A Cessna 182 owner complained that his factory reman had a defective piston, with no breather holes milled in the oil ring groove, something the factory should have picked up during the engines test run. That engine, an O-470, was bought in 1999.

In our view, blame sticks to the factories like dried snot on a doorknob, even when they may not deserve it. This appears to be partly due to perceived-and real-quality control shortcomings in parts and what is characterized by many owners as stingy warranty performance. Lycomings warranty is too short. They have improved it, but it still remains short compared to the competition, writes Richard Hughes, who bought a factory overhaul for his Piper Warrior in 1997.

Further, owners complain that factory representatives-both Lycoming and Continental-are slow to return calls and letters and too frequently don’t return them at all. Lycoming, for instance, spent a massive sum of money in support of owners during the crankshaft recall two years ago. Although most owners concede it did the right thing, it earned only grudging approval, according to our surveys, because of poor communication with customers.

What conclusions can we draw from our survey? The overarching finding is this: Buying an engine is less about how good the engine is and more about how the shop responds when things don’t go as planned. Most post-sale warranty issues are minor, niggly things like oil leaks, log entries and accessory issues but, nonetheless, buyers have a right to expect them to be fixed. We don’t think any of the shops have a lock on the claim to making the best engine. We think some can clearly claim to provide the best customer experience and those are listed in our top five.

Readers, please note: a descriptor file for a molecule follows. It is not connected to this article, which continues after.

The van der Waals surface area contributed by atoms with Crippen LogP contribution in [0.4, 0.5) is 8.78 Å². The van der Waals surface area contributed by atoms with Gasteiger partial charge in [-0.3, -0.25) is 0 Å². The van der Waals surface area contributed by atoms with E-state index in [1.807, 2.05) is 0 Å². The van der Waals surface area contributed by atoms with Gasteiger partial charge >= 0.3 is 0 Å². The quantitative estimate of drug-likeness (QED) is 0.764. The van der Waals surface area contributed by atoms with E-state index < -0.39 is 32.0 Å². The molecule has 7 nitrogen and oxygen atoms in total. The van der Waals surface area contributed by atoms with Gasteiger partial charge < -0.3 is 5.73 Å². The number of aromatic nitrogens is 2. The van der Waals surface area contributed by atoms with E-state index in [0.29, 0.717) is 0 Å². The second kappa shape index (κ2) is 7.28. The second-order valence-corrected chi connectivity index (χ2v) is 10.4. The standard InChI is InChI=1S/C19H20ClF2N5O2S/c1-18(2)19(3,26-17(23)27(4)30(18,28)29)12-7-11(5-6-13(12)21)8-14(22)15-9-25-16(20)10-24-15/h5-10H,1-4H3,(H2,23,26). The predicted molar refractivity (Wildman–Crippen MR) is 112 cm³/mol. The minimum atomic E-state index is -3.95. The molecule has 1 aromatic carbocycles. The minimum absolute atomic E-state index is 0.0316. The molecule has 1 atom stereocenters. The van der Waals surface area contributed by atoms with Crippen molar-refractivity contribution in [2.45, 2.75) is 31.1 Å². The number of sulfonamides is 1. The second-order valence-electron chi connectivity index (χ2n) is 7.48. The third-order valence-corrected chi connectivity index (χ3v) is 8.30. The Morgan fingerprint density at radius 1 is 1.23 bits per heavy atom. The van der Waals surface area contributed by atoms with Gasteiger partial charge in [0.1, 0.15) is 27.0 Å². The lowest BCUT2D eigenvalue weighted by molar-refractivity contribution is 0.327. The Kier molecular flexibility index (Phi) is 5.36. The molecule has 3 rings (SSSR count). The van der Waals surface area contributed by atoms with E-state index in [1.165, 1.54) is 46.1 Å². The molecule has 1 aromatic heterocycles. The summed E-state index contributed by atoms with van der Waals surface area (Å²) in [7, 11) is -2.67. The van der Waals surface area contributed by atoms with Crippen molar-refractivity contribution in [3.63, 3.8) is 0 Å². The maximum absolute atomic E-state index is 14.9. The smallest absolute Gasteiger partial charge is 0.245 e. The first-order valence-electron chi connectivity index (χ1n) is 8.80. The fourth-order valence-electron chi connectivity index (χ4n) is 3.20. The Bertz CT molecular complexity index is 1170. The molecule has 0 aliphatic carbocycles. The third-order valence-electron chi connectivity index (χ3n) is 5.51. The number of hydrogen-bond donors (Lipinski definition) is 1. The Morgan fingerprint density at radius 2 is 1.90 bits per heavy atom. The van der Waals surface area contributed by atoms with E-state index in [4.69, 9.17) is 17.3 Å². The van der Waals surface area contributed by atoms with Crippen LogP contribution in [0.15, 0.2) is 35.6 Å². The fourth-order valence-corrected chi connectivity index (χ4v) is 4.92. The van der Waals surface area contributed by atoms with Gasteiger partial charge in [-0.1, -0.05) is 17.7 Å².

Thats not to say we wouldnt recommend shops such as Americas Aircraft Engines in Tulsa or Certified Engines in Opa Locka, Florida, both of which finished out of the top five merely because we received fewer responses from buyers. In our view, this is a statistical fluke that should in no way reflect poorly on any shop with a satisfaction rating in the 70th percentile or higher.